So, I’m Going To Tell You What I Really Think About Dual Credit

Hey folks,

In this post I would like to share my views on not just DCAH but on dual credit in general. I hope this gives insight to some!
dual credit
In 2004, when my oldest brother Adam was 17, I was 5. That’s the year he graduated college…and high school. When my third oldest sister Dianna graduated from college (and high school) she was 17 and I was 13. My entire life I have watched teenagers graduate high school and college at the same time (and at an early age.) It has always been the norm for me.

Naturally, I expect nothing less from myself, but I’ve never really expected it from others. It’s just been something that “the Muldrows” do. When my family would watch movies and the people in the movies are worried about college and how it’s “so hard” or “too expensive” I would always wonder why on earth don’t they do it the easier (or cheaper or faster) way?!?! It NEVER made sense to me.

As I’ve gotten (slightly) older it has started to make a little more sense. “Oh, these people want to go to make new friends and have new experiences! It’s what’s always been expected of them. They honestly don’t know of another way?”

This is kind of my line of thinking. Honestly I’ve only thought about ACTUALLY going to a brick and mortar college probably once, and I decided against it pretty quick. For me, I believe that going to a college is honestly not the best idea. (I would be too busy having fun to study!)

I would say that one of the only reasons for going to a four-year college is if you have a very hard time with studying by yourself. Maybe you want to just take CLEPs and you’ve tried but it just doesn’t work for you. Or you need interaction with a teacher and other students to make the entire subject come together. Of course, this is excluding degrees in the medical field!

Unless you have a very interactive learning style and cannot study alone I would say that attending a four-year college/university is very likely not a good idea. (Yes, I know there are many redeeming qualities to physically going to college, but I’m looking at mainly the cost/time period so don’t kill me okay?)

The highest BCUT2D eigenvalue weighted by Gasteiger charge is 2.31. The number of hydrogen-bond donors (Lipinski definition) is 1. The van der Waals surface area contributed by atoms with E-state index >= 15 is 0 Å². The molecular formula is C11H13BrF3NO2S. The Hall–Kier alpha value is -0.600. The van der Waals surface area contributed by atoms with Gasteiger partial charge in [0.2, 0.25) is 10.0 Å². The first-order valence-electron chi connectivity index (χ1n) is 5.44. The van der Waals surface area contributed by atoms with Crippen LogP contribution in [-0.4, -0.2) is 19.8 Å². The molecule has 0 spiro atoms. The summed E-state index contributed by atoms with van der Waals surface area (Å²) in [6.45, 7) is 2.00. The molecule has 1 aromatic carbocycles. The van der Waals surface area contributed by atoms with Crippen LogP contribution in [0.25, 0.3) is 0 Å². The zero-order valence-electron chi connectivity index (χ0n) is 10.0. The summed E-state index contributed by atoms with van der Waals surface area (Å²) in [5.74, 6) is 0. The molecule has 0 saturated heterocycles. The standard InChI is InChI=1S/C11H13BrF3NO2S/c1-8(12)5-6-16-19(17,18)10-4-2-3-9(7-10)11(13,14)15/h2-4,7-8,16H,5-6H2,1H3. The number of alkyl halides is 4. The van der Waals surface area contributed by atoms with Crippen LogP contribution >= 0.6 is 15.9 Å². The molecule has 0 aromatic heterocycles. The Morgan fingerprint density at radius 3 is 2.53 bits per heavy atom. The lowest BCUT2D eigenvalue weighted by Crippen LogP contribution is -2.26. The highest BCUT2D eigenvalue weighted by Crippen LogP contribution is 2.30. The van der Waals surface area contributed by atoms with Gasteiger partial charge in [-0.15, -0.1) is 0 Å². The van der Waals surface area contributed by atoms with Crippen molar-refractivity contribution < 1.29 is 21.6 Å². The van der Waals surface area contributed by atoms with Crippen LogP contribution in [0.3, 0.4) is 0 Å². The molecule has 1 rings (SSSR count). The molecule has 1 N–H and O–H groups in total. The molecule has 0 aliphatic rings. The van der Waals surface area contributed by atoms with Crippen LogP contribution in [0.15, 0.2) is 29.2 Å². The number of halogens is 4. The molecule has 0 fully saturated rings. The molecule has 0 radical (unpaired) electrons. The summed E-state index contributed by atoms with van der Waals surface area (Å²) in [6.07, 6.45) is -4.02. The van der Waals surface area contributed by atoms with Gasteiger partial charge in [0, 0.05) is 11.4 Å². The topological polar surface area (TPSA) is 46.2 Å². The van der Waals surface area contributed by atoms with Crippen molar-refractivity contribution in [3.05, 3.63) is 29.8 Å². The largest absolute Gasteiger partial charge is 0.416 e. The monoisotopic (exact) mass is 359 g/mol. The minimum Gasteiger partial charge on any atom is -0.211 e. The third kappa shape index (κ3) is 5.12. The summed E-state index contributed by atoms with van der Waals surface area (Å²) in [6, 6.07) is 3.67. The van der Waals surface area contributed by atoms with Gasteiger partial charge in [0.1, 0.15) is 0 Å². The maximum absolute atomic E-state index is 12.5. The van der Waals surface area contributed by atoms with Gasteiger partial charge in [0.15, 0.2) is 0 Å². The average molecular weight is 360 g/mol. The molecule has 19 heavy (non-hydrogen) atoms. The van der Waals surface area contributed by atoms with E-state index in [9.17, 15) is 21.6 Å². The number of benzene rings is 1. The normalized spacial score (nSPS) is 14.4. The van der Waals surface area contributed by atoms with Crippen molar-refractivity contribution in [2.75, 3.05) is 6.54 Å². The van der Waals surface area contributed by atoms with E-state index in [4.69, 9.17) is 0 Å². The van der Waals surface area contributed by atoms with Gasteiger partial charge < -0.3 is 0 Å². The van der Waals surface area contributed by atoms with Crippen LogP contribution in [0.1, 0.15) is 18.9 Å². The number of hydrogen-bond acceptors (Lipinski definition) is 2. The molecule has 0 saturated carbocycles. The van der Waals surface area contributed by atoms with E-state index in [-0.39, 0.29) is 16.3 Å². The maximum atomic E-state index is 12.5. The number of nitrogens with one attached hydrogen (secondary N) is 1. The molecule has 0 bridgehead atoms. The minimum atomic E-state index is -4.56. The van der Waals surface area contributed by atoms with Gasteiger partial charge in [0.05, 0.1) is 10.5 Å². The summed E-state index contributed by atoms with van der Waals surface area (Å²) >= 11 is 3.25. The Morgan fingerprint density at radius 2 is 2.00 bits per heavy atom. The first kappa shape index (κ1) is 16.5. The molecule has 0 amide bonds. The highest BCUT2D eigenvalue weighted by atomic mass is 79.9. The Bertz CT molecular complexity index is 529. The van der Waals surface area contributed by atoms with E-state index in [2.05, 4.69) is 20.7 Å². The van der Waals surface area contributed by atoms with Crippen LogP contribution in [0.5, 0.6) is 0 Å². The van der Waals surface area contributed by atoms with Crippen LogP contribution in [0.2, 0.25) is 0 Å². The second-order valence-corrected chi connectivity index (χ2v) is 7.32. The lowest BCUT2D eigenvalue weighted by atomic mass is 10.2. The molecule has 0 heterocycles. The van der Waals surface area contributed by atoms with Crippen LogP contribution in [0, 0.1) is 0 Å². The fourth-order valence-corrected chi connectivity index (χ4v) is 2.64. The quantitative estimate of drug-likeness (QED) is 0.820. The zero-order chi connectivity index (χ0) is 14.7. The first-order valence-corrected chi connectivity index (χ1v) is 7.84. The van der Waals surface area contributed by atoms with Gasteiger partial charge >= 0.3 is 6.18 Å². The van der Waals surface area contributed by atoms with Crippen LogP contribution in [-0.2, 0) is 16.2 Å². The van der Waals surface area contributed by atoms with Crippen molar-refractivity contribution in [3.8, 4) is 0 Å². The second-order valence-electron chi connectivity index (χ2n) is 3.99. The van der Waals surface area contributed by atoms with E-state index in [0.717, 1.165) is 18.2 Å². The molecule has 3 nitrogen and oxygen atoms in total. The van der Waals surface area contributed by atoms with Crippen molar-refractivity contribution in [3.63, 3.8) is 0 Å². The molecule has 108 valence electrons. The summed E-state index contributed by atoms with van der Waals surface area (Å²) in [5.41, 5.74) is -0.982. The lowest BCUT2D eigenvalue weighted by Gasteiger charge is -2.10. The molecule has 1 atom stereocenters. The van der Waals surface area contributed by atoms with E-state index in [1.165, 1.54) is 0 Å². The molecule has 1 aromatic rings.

I also realize that some people go to college to figure out what they are going to get a degree in. Is it just me or does that seem super, super, SUPER wasteful?!

Dual credit for me has been an amazing confidence booster and an extreme way for me to save time and money. I have been able to save huge amounts of time by passing the government exam in about a week instead of having to take an entire semester long course as well as other tests as well. I have been able to save money by not having to pay for other high school material (being able to substitute it with the dual credit courses) as well as not having to pay tuition at a four-year university (classes, books, rooming, etc.)

About the confidence booster thing, I don’t know what it is, but there is something about being twelve years old and having college credit that just gives you an edge over problems you might have!


My name is Julie, and I'm sharing my Dual Credit at Home journey with you! I’m 17 years old, and I’m the seventh child in my family of 10. I’ve always been home schooled, and my schooling has included high school subjects (usually followed by the corresponding college-level exam) along with some classes at the junior college. I'll be graduating in May, 2016 from high school at home along with receiving my bachelor's degree with a history major from Charter Oak State College (as long as I study hard!)